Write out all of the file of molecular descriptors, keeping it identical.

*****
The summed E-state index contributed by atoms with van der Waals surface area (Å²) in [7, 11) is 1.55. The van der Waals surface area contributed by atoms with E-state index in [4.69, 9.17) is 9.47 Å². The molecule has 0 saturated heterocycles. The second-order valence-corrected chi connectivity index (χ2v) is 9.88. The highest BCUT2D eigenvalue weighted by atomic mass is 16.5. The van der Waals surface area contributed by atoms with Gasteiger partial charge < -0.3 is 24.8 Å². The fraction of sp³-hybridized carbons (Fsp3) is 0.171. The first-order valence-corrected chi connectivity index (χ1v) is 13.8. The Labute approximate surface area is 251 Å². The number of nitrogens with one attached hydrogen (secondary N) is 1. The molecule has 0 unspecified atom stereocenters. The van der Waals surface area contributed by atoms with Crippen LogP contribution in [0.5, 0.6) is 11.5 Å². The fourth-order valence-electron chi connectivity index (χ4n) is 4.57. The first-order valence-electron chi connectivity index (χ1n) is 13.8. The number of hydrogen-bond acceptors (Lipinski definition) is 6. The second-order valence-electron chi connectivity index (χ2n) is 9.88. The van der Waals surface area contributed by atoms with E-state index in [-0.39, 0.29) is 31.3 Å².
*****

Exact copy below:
The summed E-state index contributed by atoms with van der Waals surface area (Å²) in [7, 11) is 1.55. The van der Waals surface area contributed by atoms with E-state index in [4.69, 9.17) is 9.47 Å². The molecule has 0 saturated heterocycles. The second-order valence-corrected chi connectivity index (χ2v) is 9.88. The highest BCUT2D eigenvalue weighted by atomic mass is 16.5. The van der Waals surface area contributed by atoms with Gasteiger partial charge < -0.3 is 24.8 Å². The fraction of sp³-hybridized carbons (Fsp3) is 0.171. The first-order valence-corrected chi connectivity index (χ1v) is 13.8. The Labute approximate surface area is 251 Å². The number of nitrogens with one attached hydrogen (secondary N) is 1. The molecule has 0 unspecified atom stereocenters. The van der Waals surface area contributed by atoms with Crippen LogP contribution in [0.5, 0.6) is 11.5 Å². The fourth-order valence-electron chi connectivity index (χ4n) is 4.57. The first-order valence-electron chi connectivity index (χ1n) is 13.8. The number of hydrogen-bond acceptors (Lipinski definition) is 6. The second-order valence-electron chi connectivity index (χ2n) is 9.88. The van der Waals surface area contributed by atoms with E-state index in [-0.39, 0.29) is 31.3 Å².